I had an issue at work where the questions was if I should stream the data from an S3 bucket via the Dataset class, or if I should download first and simply read it in. I was hoping that increasing prefetch_factor in dataloaders would increase the speed when streaming it via S3, and possibly even be an alternative to downloading.
In order to stream data instead of opening from disk (as is done in many tutorials) the dataset class was setup as the following:
As shown in the experiments done in this kaggle kernel, prefetch_factor flag did not speed things in a meaningful manner. The results are summarisd below. For each iteration the following code snippet was run, where model is simply resnet18.
for img_batch in tqdm(dl):
out = model(img_batch.to(device))
num_workers = 2
num_workers = 2, prefetch_factor=8
num_workers = 8
num_workers = 8, prefetch_factor=8
All other parameters such as batch_size=32, pin_memory=True was held constant across all iterations.
Note that the reason we had 2 workers was due to the fact that this was the number given by multiprocessing.cpu_count(). However, going past that number in the last iteration and setting it at 8 worked, and gave the following ugly (repeated) warnings: Exception ignored in: Exception ignored in: <function _MultiProcessingDataLoaderIter.__del__.
Any thoughts as to why prefetch_factor doesn’t work?
The DataLoader is already prefetching the data (the default for the prefetch_factor is set to 2) and (as you’ve pointed out) increasing the number of workers seems to improve the loading speed.
You could profile the data loading in isolation to see how the “vertical/horizontal” scaling plays out in your system (i.e. increasing the parallel workload via num_workers vs. storing more batches sequentially via increasing the prefetch_factor). Based on your experiments the latter doesn’t help and I don’t think you can universally expect a speedup by increasing the prefetch_factor.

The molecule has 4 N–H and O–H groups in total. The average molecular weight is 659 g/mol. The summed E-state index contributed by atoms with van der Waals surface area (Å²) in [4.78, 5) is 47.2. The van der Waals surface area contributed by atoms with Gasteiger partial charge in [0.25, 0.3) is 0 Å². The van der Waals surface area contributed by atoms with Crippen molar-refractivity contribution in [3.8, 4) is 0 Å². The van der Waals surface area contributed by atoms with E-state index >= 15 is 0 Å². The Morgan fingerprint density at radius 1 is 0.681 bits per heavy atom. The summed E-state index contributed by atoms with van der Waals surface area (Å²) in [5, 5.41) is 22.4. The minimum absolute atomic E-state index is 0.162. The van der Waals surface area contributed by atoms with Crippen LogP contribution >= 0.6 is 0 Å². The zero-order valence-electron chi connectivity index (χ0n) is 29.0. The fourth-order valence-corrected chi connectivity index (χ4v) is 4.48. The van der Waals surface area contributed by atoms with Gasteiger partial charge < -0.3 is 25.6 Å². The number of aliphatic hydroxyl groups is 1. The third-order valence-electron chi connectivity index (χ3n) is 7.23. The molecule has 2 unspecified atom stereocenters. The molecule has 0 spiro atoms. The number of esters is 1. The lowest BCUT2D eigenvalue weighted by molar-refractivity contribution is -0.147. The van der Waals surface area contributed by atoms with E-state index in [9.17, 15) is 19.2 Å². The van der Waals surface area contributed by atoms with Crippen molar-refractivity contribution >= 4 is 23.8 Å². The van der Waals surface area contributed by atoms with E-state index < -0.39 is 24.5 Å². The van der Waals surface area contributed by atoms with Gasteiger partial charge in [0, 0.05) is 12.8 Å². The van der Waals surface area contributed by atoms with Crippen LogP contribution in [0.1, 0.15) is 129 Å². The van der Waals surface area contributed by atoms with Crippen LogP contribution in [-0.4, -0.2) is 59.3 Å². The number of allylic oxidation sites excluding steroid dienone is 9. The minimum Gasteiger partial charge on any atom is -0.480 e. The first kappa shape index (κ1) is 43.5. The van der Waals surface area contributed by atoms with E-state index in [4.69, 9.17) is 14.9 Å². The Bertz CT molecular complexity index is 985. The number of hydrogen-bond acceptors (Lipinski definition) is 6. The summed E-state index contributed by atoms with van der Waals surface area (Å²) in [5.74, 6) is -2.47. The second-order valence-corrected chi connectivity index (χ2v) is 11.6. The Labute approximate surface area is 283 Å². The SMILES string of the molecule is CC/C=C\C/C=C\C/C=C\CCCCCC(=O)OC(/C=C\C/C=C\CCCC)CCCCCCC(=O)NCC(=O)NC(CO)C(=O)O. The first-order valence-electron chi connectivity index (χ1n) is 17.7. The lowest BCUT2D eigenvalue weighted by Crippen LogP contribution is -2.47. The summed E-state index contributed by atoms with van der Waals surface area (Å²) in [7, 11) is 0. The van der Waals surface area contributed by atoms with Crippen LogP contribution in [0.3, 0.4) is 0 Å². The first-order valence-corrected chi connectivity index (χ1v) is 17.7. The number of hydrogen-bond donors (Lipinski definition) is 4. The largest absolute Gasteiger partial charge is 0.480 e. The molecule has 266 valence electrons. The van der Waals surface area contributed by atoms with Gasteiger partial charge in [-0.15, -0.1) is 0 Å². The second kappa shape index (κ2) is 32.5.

Hi @ptrblck, I don’t understand the exact use of the prefetch factor argument.
Acc. to the docs, it is Number of batches loaded in advance by each worker. My question is - since prefetching is a one-time thing done by the workers at the start of data loading, it might give a slight speedup for the initial batches to be loaded, but in the long run, the data loading by the workers would fail to catchup with the GPU speed and there would be stalls (when there are no more elements in the data queue) until the worker fetches the next batch.
therefore, num_workers argument makes sense as more the workers, the faster we would be loading into the data queue for the GPU to consume the batches, but prefetch_factor does not make sense to me.
That’s not the case since each worker will start loading the next batch once the number of batches waiting in the queue is not meeting the prefetch factor. This code snippet illustrates it.
As you can see the creation of the iterator will directly load prefetch_factor * num_workers = 2 * 8 = 16 batches, so nb_batches * batch_size = 16 * 2 = 32 samples.
The next call then returns a batch and you can see that one of the workers directly starts to load the next batch (2 samples) to fill the queue.
Yes, this is the idea. So even if some training iterations might be faster (for some reason) the queue could still be filled and you should not see any slowdown due to the data loading and the workers will try to fill the queue again.